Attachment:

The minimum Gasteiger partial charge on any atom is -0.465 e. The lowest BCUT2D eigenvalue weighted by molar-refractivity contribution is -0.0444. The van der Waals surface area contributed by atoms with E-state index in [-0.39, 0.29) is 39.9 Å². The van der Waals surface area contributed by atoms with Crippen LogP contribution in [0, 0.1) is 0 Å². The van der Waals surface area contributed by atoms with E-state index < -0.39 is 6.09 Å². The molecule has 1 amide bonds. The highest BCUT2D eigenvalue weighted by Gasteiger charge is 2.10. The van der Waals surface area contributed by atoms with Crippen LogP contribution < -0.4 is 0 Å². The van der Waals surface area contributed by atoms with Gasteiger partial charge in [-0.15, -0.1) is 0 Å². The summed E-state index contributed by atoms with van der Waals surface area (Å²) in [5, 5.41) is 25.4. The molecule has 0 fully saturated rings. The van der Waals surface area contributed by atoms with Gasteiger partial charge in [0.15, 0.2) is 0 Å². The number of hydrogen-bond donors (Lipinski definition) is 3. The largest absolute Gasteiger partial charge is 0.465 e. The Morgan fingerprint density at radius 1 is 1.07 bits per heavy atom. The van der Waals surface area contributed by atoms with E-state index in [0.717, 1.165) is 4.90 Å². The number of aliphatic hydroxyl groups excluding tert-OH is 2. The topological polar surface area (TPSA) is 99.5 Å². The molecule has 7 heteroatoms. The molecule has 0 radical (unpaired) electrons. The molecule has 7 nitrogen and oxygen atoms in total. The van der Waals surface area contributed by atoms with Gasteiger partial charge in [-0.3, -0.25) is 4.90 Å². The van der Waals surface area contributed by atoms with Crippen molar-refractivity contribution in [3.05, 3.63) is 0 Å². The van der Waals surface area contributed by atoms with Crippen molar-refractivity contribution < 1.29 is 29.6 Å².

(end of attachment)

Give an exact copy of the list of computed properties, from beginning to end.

The minimum Gasteiger partial charge on any atom is -0.465 e. The lowest BCUT2D eigenvalue weighted by molar-refractivity contribution is -0.0444. The van der Waals surface area contributed by atoms with E-state index in [-0.39, 0.29) is 39.9 Å². The van der Waals surface area contributed by atoms with Crippen LogP contribution in [0, 0.1) is 0 Å². The van der Waals surface area contributed by atoms with E-state index < -0.39 is 6.09 Å². The molecule has 1 amide bonds. The highest BCUT2D eigenvalue weighted by Gasteiger charge is 2.10. The van der Waals surface area contributed by atoms with Crippen LogP contribution < -0.4 is 0 Å². The van der Waals surface area contributed by atoms with Gasteiger partial charge in [-0.15, -0.1) is 0 Å². The summed E-state index contributed by atoms with van der Waals surface area (Å²) in [5, 5.41) is 25.4. The molecule has 0 fully saturated rings. The van der Waals surface area contributed by atoms with Gasteiger partial charge in [0.15, 0.2) is 0 Å². The number of hydrogen-bond donors (Lipinski definition) is 3. The largest absolute Gasteiger partial charge is 0.465 e. The Morgan fingerprint density at radius 1 is 1.07 bits per heavy atom. The van der Waals surface area contributed by atoms with E-state index in [0.717, 1.165) is 4.90 Å². The number of aliphatic hydroxyl groups excluding tert-OH is 2. The topological polar surface area (TPSA) is 99.5 Å². The molecule has 7 heteroatoms. The molecule has 0 radical (unpaired) electrons. The molecule has 7 nitrogen and oxygen atoms in total. The van der Waals surface area contributed by atoms with Gasteiger partial charge in [-0.3, -0.25) is 4.90 Å². The van der Waals surface area contributed by atoms with Crippen molar-refractivity contribution in [3.05, 3.63) is 0 Å². The van der Waals surface area contributed by atoms with Crippen molar-refractivity contribution < 1.29 is 29.6 Å².